What’s your startup DNA: Automizer, Social Transformer, Integrator or Challenger?

Can you predict which startup companies will succeed? It’s a mystifying question for sure, but one that the Startup Genome Project is trying to answer.  The project just released a 50-page analysis (based on surveys of more than 650 Internet startups) with the goal of “cracking the innovation code of Silicon Valley and spreading it to the rest of the world.”

Co-authored by faculty members from Stanford University and University of California-Berkeley, the report lays out 14 indicators of startup success. Is this the Internet startup equivalent of the Human Genome Project?

It may not be that groundbreaking, but the authors believe that if they can identify successful traits in startup companies — “turning entrepreneurship into a science” — then the pace of innovation could actually accelerate.

The authors write:

Once we started analysing the data it was staggering to see how clearly were able to find the patterns that described why Internet startups succeed and fail. We were able to break down the lifecycle of a startup into 6 discrete stages and identified 4 very different types of startups. Companies that didn’t move through the stages we defined were significantly less successful.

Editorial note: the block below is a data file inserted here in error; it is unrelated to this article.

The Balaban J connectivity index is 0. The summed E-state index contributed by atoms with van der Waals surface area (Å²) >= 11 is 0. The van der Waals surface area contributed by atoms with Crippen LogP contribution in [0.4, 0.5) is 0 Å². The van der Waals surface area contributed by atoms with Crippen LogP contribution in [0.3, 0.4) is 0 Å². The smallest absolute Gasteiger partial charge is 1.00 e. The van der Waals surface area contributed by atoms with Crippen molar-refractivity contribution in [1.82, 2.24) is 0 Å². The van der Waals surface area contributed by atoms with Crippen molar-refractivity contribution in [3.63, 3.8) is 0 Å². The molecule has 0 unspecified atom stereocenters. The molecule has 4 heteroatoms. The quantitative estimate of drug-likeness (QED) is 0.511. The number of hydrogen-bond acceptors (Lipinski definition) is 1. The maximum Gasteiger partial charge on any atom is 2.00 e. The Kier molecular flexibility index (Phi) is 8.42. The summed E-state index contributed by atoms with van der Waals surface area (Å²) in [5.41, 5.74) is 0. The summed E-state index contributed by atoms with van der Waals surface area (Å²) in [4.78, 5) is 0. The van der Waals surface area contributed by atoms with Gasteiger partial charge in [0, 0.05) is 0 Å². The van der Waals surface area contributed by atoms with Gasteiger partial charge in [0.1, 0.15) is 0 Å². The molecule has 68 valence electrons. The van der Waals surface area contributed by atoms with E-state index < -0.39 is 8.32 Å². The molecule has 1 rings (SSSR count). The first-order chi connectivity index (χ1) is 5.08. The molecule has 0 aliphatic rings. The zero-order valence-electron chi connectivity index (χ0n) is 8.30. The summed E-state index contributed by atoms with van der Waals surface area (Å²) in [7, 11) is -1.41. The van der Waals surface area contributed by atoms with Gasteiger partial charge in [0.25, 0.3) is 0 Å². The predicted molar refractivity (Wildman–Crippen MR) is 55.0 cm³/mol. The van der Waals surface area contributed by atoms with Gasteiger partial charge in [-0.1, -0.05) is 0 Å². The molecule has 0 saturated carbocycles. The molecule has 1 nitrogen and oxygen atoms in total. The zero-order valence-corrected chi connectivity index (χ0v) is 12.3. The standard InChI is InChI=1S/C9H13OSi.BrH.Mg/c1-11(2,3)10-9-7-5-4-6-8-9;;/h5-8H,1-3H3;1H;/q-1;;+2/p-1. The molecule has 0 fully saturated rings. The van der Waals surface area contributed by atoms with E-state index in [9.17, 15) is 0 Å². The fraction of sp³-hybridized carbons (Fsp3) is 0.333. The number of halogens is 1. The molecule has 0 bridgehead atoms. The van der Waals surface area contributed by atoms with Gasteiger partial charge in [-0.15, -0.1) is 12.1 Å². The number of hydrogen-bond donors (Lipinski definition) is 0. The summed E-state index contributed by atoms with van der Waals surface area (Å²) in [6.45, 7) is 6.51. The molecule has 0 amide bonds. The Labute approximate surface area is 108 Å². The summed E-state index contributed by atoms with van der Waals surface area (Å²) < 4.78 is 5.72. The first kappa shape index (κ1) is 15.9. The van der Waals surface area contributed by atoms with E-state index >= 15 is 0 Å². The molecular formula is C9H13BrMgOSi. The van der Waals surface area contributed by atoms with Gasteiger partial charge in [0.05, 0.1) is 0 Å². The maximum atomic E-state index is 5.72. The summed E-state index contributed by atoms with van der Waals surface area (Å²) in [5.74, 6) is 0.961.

You can see those 14 indicators of success below, but the thing that really interested me was the four classifications of Internet startups.

Take a look at the categories below, along with the descriptions provided by The Startup Genome Project, and let me know where you fall?

–Type 1: The Automizer

Common characteristics: Self service customer acquisition, consumer focused, product centric, fast execution, often automize a manual process.

–Technology heavy founding teams perform better than other teams.

–Market size is 2x bigger for Type 1 (The Automizer) compared to Type 2 (The Integrator).

–More likely to tackle existing markets.

–Need the least capital of all types.

Examples: Google, Dropbox, Eventbrite, Slideshare, Mint, Pandora, Kickstarter, Hunch, Zynga, Playdom, Box.net, Basecamp, Hipmunk.


Type 2: The Social Transformer

Common characteristics: Self service customer acquisition, critical mass, runaway user growth, winner take all markets, complex ux, network effects, typically create new ways to interact.

–Need 50 percent longer than Type 1 (The Automizer) and Type 2 (The Integrator) to reach scale stage.

–Business heavy and balanced teams perform better than technology heavy teams.

–Market size is 2x bigger for Type 1N (The Social Transformer) compared to Type 2 (The Integrator).